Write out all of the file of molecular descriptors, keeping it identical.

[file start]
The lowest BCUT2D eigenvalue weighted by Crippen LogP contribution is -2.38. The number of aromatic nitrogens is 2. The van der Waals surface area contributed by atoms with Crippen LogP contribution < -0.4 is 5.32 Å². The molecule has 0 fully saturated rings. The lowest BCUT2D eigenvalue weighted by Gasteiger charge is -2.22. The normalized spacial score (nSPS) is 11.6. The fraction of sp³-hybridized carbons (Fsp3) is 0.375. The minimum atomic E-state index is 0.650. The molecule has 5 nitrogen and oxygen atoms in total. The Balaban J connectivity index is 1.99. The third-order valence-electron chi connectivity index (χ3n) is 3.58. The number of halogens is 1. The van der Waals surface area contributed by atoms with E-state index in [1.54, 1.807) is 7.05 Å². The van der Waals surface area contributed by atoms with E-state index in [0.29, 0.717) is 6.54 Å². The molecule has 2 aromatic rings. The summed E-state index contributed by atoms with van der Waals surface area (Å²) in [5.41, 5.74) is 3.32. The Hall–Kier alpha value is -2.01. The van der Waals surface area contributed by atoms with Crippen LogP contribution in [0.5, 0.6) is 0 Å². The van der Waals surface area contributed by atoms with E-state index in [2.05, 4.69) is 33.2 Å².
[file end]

The lowest BCUT2D eigenvalue weighted by Crippen LogP contribution is -2.38. The number of aromatic nitrogens is 2. The van der Waals surface area contributed by atoms with Crippen LogP contribution < -0.4 is 5.32 Å². The molecule has 0 fully saturated rings. The lowest BCUT2D eigenvalue weighted by Gasteiger charge is -2.22. The normalized spacial score (nSPS) is 11.6. The fraction of sp³-hybridized carbons (Fsp3) is 0.375. The minimum atomic E-state index is 0.650. The molecule has 5 nitrogen and oxygen atoms in total. The Balaban J connectivity index is 1.99. The third-order valence-electron chi connectivity index (χ3n) is 3.58. The number of halogens is 1. The van der Waals surface area contributed by atoms with E-state index in [1.54, 1.807) is 7.05 Å². The van der Waals surface area contributed by atoms with E-state index in [0.29, 0.717) is 6.54 Å². The molecule has 2 aromatic rings. The summed E-state index contributed by atoms with van der Waals surface area (Å²) in [5.41, 5.74) is 3.32. The Hall–Kier alpha value is -2.01. The van der Waals surface area contributed by atoms with Crippen LogP contribution in [0.5, 0.6) is 0 Å². The van der Waals surface area contributed by atoms with E-state index in [2.05, 4.69) is 33.2 Å².